➡️ Remember: International asylum law was developed as a direct response to genocide and persecution during World War II. By design, this law requires access to the asylum process for anyone who arrives at the border and requests protection, regardless of how many countries they crossed or where they arrived. The United States incorporated these principles into domestic law through the Refugee Act of 1980.
New “consequences” for individuals who attempt to enter unlawfully, including expanded use of expedited removal
Expedited removal is a form of border processing that allows the U.S. government to quickly deport arriving migrants if they do not immediately express fear of return or if they fail their first asylum screening.
10. How does expedited removal impact asylum seekers?
With due process deficiencies baked in, expedited removal has returned asylum seekers to harm for decades. Expedited removal places tremendous power in the hands of CBP officials to rapidly deport people with little to no access to asylum screenings or attorneys. People placed in expedited removal are not provided a right to counsel, are generally jailed in CBP or Immigration and Customs Enforcement (ICE) detention, and rarely see the inside of a courtroom. The expedited removal process relies on CBP officers to serve as gatekeepers to the asylum process, even though CBP has long been documented to fail to properly record expressions of fear and refer people for fear screenings.
11. How does the Biden administration plan to increase the use of expedited removal?
In Federal Register notices announcing the parole programs, the Biden administration has already teed up expanded use of expedited removal to push back Cubans, Haitians, Nicaraguans, and Venezuelans to Mexico if and when Title 42 ends. The details of this expansion are not yet clear. Though the administration frames this as a “stick” to the “carrot” offered with the limited parole programs, expanding expedited removal will harm asylum seekers who have no other means but to seek protection at the U.S. border.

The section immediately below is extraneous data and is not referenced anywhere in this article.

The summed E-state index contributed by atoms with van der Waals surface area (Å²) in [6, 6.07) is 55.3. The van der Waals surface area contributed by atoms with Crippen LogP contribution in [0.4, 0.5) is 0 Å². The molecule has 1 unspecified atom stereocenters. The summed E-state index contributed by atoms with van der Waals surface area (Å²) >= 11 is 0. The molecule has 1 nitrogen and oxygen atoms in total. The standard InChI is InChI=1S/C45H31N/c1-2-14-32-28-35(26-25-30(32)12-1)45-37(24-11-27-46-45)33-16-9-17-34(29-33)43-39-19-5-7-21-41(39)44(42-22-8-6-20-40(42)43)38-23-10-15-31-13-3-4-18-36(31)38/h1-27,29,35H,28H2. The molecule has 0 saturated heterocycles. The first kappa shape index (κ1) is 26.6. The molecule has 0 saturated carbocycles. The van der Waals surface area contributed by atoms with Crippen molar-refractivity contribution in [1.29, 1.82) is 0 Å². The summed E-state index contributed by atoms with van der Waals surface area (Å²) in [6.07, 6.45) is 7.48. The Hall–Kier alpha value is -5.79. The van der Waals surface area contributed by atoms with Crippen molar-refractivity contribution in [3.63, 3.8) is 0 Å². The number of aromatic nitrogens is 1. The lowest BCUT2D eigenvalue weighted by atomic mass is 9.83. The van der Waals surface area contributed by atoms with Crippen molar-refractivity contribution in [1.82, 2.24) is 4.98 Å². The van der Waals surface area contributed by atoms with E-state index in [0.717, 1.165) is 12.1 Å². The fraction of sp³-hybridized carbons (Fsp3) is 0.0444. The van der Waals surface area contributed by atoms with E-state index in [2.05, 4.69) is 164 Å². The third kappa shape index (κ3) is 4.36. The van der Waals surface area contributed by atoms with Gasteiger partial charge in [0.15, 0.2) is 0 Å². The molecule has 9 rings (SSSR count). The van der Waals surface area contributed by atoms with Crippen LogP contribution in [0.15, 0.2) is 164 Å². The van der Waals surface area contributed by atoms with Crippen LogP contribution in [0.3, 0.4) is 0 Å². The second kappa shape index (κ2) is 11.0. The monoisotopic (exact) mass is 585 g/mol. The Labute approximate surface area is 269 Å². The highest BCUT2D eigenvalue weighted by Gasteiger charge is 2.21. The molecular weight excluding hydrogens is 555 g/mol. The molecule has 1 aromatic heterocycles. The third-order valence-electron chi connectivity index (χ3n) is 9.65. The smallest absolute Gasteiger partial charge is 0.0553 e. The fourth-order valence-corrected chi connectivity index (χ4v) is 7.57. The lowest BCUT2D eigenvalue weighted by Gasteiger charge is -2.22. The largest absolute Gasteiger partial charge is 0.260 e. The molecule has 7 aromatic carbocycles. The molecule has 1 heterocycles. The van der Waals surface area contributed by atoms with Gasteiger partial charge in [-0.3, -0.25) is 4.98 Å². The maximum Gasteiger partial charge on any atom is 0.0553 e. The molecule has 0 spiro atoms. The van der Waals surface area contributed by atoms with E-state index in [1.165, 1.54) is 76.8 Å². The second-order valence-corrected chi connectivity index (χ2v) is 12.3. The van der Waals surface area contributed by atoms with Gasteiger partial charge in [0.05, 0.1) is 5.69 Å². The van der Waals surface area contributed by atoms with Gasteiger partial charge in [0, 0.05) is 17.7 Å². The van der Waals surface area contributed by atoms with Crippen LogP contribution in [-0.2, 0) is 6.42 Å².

12. What can we learn from past Biden policies regarding the increased use of expedited removal?
This is not the first Biden administration policy that favors speed over fairness for asylum processing. In May 2022, the Biden administration published an interim final rule that restructured asylum processing within the expedited removal framework. That rule raised serious due process concerns, including denying asylum seekers the time they need to prepare their cases and retain counsel. Emerging data on the implementation of that rule shows abysmal representation rates and very low asylum grant rates due to the rushed character of this processing.
➡️ Remember: Asylum seekers need time and support to present their claims after fleeing trauma and violence. U.S. asylum law is dizzyingly complex, with the burden on the asylum seeker to present primary evidence and legal arguments in support of their claim. Expedited removal sacrifices both in favor of a punitive rapid deportation system. It is nearly impossible to secure an attorney or present vital evidence during these rushed proceedings. Efforts to speed up processing effectively punish asylum seekers for seeking help.
Expanded use of CBP One mobile app to schedule appointments to present for inspection and request asylum
CBP One is a mobile application first launched in October 2020 to collect biometrics data from certain migrants prior to their arrival to the U.S. border.
13. What are the risks associated with this expanded use of the CBP One app?
The Biden administration issued a proposed rule in September 2021 to expand data collection through the app to anyone arriving at a port of entry after the Title 42 order is rescinded. NIJC submitted a comment in response to the proposal, urging the administration to address concerns that increased reliance on CBP One could result in some groups of migrants still subject to prolonged waits in dangerous conditions in Mexico, while subjecting thousands of families, including children, to unnecessary additional facial recognition technology. Now the administration proposes to tether the use of CBP One to all asylum processing, signaling that asylum seekers may need to register for an appointment through the app prior to arriving at the border to seek protection.
14. What about asylum seekers who can’t access the CBP One app?
The Biden administration fails to account for gaps in technology, language access, and economic disparity between groups of non-citizens attempting to use the app while fleeing harm. The reliance on CBP One also promotes the false notion that an appointment is required to seek asylum. The imposition of processing requirements on asylum seekers prior to arriving at the U.S. border, even if technically not mandatory, raises questions regarding the equitable application of domestic asylum law and protections for those arriving at the border.
➡️ Remember: No one needs an appointment to seek asylum under U.S. and international law. While technology can be helpful, it should never be used to create tiered processing that favors those able to use an app or await their appointment, while others wait in danger.
Azadeh Erfani and Jesse Franzblau are senior policy analysts at NIJC.